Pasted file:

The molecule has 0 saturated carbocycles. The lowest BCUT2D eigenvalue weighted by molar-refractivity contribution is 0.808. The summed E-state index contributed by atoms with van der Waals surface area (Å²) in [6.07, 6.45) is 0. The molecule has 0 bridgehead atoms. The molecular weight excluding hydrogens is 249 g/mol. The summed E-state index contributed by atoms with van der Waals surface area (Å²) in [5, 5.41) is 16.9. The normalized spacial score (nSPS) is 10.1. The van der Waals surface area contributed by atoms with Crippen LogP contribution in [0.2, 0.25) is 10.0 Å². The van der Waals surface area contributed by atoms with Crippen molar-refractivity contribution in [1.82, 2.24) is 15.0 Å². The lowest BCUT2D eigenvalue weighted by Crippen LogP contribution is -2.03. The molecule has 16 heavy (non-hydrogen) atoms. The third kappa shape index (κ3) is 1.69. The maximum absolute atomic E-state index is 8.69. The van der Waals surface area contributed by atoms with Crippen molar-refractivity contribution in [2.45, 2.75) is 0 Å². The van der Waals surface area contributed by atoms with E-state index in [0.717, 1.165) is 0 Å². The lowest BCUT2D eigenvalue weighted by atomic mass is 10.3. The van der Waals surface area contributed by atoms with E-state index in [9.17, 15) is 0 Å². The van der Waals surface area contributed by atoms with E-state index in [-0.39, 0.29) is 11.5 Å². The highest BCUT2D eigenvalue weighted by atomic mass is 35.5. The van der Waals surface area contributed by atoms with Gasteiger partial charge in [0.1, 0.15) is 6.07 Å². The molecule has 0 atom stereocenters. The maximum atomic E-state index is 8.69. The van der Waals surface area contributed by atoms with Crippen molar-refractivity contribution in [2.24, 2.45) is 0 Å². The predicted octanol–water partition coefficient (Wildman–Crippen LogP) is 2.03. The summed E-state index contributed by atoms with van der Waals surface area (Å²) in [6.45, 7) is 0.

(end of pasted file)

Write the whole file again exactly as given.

The molecule has 0 saturated carbocycles. The lowest BCUT2D eigenvalue weighted by molar-refractivity contribution is 0.808. The summed E-state index contributed by atoms with van der Waals surface area (Å²) in [6.07, 6.45) is 0. The molecule has 0 bridgehead atoms. The molecular weight excluding hydrogens is 249 g/mol. The summed E-state index contributed by atoms with van der Waals surface area (Å²) in [5, 5.41) is 16.9. The normalized spacial score (nSPS) is 10.1. The van der Waals surface area contributed by atoms with Crippen LogP contribution in [0.2, 0.25) is 10.0 Å². The van der Waals surface area contributed by atoms with Crippen molar-refractivity contribution in [1.82, 2.24) is 15.0 Å². The lowest BCUT2D eigenvalue weighted by Crippen LogP contribution is -2.03. The molecule has 16 heavy (non-hydrogen) atoms. The third kappa shape index (κ3) is 1.69. The maximum absolute atomic E-state index is 8.69. The van der Waals surface area contributed by atoms with Crippen molar-refractivity contribution in [2.45, 2.75) is 0 Å². The van der Waals surface area contributed by atoms with E-state index in [0.717, 1.165) is 0 Å². The lowest BCUT2D eigenvalue weighted by atomic mass is 10.3. The van der Waals surface area contributed by atoms with E-state index in [9.17, 15) is 0 Å². The van der Waals surface area contributed by atoms with E-state index in [-0.39, 0.29) is 11.5 Å². The highest BCUT2D eigenvalue weighted by atomic mass is 35.5. The van der Waals surface area contributed by atoms with Gasteiger partial charge in [0.1, 0.15) is 6.07 Å². The molecule has 0 atom stereocenters. The maximum atomic E-state index is 8.69. The van der Waals surface area contributed by atoms with Crippen molar-refractivity contribution in [2.24, 2.45) is 0 Å². The predicted octanol–water partition coefficient (Wildman–Crippen LogP) is 2.03. The summed E-state index contributed by atoms with van der Waals surface area (Å²) in [6.45, 7) is 0.